Alcohol and the Holidays: What Makes it Hard to Stay Sober?

Alcohol and the Holidays
December 7, 2014
|   Updated:
November 11, 2021

As the days get shorter, alcohol consumption also goes up, as does binge drinking and drinking and driving. You can blame the crappy weather, but the holidays are the real culprit. While the media portrays them as the “most wonderful time of the year,” the winter season leads many people to feel anxious and alone. This can be especially true for the dependent drinker who is working on recovery.

Social Custom

The combination of alcohol and the holidays is almost unavoidable this time of year.

I know I’ve been to parties in the past where most of the holiday “gifts” are bottles of alcohol. It’s no coincidence that liquor stores become stocked with gift sets as December rolls around. And it’s considered funny to get sloshed at the office party to make for entertaining stories to tell next year. People are encouraged to drink to fit in, and many who don’t even normally drink have trouble staying sober during the holidays.

The dependent drinker faces tough choices when attending events with friends and/or coworkers: (a) go to the holiday parties and try to stay sober when everyone else is drinking; (b) go and drink, but try to maintain while risking loss of control; (c) let loose and then regret it later; (d) don’t go to anything where alcohol is served.

Those who drink often end up in a vicious cycle. They feel shame about how they acted at the last party, so they drink to forget, then they go to the next party drunk, feel shame about that one, and so on. People who choose to just skip the parties sometimes end up drinking alone because they feel bad that they can’t “just drink like a normal person.”

Family Pressure

Relatives who don’t see one another much are often brought together during the holidays. This can be a happy occasion, but also an incredibly stressful one. It’s tough for anyone to deal with family dysfunction. It’s really tough for the alcoholic if his family is not supporting him in his sobriety.

Family members may have abandoned him due to his drinking, or vise versa, creating awkward and stressful moments. Or, the family members may be alcoholics themselves and be active (and triggering) with their drinking. The options here are bear the judgment of the family sober, drink to cope and risk further humiliation, or stay away from the family.


Avoiding parties and family events may seem like the easy option for staying sober, but it is a really tough choice to make. When you don’t have love and support, its absence can be glaring during this time of togetherness. The short days and long nights don’t help either. Dependent drinkers, especially, tend to isolate themselves when they are experiencing pain, so further isolation can make things worse for them psychologically.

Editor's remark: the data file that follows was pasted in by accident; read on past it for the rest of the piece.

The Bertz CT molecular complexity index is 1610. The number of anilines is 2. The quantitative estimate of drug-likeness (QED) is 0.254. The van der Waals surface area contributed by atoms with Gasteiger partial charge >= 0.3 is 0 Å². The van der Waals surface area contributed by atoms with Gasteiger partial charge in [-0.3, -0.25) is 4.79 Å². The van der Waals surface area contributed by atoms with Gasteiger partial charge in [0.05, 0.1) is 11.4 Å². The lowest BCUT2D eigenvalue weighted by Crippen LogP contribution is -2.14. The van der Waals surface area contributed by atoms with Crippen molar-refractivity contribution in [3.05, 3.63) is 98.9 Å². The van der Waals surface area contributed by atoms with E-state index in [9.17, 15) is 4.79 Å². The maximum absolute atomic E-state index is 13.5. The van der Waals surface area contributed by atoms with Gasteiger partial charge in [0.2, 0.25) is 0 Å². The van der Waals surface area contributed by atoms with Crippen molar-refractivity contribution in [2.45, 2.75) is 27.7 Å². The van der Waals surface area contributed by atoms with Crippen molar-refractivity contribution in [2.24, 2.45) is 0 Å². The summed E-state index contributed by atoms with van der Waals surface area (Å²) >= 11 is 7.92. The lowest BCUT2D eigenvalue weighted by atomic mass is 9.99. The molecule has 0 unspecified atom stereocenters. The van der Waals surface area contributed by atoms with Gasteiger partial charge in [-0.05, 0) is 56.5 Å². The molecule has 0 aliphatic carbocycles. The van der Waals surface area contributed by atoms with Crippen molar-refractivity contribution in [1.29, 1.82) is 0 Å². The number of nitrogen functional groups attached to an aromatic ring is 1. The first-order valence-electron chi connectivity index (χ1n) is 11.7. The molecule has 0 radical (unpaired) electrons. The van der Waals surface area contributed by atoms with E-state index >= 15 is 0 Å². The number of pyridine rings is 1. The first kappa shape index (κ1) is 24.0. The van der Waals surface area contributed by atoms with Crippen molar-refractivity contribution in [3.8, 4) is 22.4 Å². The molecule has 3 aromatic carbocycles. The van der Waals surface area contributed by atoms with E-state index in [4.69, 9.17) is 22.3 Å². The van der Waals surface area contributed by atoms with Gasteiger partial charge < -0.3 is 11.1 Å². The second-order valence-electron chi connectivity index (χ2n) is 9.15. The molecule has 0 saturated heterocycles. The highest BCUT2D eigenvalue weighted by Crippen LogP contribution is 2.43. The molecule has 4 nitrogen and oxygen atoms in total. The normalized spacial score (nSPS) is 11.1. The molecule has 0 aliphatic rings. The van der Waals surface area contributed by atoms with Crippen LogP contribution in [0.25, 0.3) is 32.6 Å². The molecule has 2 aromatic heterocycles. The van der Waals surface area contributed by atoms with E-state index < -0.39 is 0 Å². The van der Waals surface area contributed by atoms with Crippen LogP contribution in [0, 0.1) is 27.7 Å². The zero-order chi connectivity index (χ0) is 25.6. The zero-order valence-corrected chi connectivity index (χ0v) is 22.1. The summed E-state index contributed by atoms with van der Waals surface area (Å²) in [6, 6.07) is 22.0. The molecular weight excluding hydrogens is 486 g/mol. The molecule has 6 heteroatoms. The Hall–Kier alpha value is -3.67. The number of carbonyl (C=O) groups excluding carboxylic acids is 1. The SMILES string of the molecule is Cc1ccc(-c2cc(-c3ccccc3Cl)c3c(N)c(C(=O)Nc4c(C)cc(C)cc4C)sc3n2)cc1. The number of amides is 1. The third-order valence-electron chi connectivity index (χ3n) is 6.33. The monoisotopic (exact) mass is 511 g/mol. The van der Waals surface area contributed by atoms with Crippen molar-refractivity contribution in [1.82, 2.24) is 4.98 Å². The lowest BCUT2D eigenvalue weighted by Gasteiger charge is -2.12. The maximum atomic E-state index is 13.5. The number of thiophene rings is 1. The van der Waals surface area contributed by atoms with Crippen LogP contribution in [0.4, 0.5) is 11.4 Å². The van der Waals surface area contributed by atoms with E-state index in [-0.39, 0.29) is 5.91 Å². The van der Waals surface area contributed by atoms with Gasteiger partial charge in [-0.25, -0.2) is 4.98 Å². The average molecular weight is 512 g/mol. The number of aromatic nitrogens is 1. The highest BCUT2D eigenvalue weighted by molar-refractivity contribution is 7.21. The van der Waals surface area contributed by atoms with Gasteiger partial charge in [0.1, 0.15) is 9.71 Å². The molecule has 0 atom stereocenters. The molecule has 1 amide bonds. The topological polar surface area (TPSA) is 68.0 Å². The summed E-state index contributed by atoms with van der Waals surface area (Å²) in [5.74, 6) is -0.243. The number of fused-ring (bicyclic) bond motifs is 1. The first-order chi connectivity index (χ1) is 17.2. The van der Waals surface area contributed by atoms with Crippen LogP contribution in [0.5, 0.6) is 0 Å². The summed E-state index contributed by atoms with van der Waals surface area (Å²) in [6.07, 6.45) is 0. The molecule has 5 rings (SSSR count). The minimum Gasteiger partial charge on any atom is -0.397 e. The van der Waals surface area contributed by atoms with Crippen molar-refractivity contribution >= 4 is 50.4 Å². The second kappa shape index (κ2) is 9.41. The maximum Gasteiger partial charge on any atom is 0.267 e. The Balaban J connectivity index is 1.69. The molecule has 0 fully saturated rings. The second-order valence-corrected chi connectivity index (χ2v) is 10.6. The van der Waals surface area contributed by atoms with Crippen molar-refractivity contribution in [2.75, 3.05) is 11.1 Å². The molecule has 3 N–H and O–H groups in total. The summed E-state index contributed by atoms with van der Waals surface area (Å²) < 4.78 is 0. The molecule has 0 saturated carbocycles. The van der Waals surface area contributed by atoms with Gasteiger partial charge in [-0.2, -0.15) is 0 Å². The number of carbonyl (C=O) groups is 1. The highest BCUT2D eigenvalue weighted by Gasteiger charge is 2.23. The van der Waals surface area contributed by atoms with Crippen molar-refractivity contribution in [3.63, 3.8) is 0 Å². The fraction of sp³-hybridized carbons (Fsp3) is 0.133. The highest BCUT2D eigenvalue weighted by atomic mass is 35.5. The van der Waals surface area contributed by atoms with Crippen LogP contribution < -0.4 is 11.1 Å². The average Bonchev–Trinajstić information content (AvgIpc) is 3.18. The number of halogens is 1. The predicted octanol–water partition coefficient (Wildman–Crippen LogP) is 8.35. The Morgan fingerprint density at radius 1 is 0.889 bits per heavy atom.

Tips for Staying Sober

This loneliness can be a killer. It can drive people to go to drinking events against their better judgment and can easily trigger relapse. It doesn’t have to, though. There are coping strategies for staying sober during the holidays.

  • Go to 12-step meetings if that fits into your recovery plan. Some groups off 24-hour marathon meetings during the holidays so that you can show up at any time, day or night.
  • Do service work. Lots of organizations need holiday-time volunteers. Anything that gets you out of your own head and into the community not only staves off depression, but also distracts you from negative thoughts and habits.
  • Pick up the phone and call others in recovery. Stay at someone’s house so you don’t have to be alone.
  • Work extra hours at your job or start a project you’ve been meaning to do for a while at home.

Find positive things to do, no matter what form they take. Remember, when you drop something out of your life you have to replace it with something else. Staying in the void is when there’s a problem.

About the Author

Kathleen Esposito is a certified addictions counselor in the Pacific Northwest. She helps individuals recover from drug, alcohol and gambling dependencies through group and individual therapy and regularly speaks at treatment centers.

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